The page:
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Roesch Talbot

Roesch Talbot Published: 1st Jun 2016 - 0 Comments - Be the first, contribute now!

Roesch Talbot
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Connoisseur classic that’s remarkable value for money

WHY BUY

Certain classics stand head and shoulders above the rest – cars like the Roesch Talbot. It was an odd amalgamation some 90 years ago of Swiss-born Georges Roesch, who designed a remarkable engine essentially to save the London Talbot company. It was the star of the 1926 Olympia Motor Show and became one of the era’s greatest sporting cars.

 

WHAT’S AVAILABLE

There’s a line up of open and closed cars, the secret of the car lies in its advanced engine which featured ingenious knitting needle thin pushrods and compression ratios far above the norm and more in line with power units of the 1970s. Initially of 1665cc, the design evolved into 2.3 and 2.9-litres, progressively numbered 70, 90 and 105 simply to donate their claimed top speeds.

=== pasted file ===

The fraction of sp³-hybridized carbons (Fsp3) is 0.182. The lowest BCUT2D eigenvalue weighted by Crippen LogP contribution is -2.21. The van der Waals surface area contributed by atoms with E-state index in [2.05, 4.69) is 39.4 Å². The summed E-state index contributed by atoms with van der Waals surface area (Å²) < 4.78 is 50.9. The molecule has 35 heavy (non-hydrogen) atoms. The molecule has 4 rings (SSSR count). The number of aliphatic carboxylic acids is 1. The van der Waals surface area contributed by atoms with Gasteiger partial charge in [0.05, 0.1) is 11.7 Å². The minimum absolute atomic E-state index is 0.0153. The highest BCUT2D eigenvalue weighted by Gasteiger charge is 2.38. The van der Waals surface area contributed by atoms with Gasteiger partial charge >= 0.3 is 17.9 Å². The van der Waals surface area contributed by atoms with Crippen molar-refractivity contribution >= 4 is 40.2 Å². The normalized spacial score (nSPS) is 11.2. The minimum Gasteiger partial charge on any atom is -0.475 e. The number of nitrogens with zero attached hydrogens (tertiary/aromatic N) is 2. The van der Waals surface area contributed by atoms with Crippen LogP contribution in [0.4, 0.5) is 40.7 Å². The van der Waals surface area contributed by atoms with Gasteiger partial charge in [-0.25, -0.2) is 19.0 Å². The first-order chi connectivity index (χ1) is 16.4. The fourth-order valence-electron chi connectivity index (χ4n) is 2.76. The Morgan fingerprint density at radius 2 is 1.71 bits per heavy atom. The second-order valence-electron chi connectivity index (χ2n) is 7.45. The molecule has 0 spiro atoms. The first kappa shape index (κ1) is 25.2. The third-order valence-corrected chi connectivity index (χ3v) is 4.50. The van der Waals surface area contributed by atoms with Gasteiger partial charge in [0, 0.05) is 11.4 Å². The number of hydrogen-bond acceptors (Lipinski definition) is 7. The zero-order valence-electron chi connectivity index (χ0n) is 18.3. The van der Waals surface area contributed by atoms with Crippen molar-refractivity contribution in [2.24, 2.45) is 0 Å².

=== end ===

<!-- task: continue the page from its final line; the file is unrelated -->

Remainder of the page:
DRIVING

These are lovely cars to drive with spirited performance, fine handling and steering and a general feeling of engineering excellence. Early models used a ‘crash’ gearbox but in 1933 a self-changing ‘pre-selector’ transmission was fitted; you simply selected the gear you wanted (on a steering wheel quadrant) and simply depressed the clutch when desired. The clever part was that this gear train enabled rapid gear selection.

 

WHAT TO PAY

These cars were traditionally vastly underrated until the turn of the New Millennium before they came into their own. Prices for top ex racing examples have sold for almost £1.5m, yet at the other end of the scale, a basic, sound mainstream model can still sell for comfortably under £20.000, says marque expert Ian Polson of Suffolk (01440 829371).

 

OWNING

Beautifully made and engineered, the downside is that this is not the most DIY-friendly oldie on the block warns Polson and many home mechanics fail to set their cars up properly – which can make a huge difference to their reliability as well as how they drive. For instance, the gear train requires specialist knowledge while the complex engines can cost well in excess of £10,000 to fully overhaul. Happily spare parts aren’t a problem from Ian Polson or Essex-based Arthur Archer (01371 872802) plus there’s a great owners’ club.



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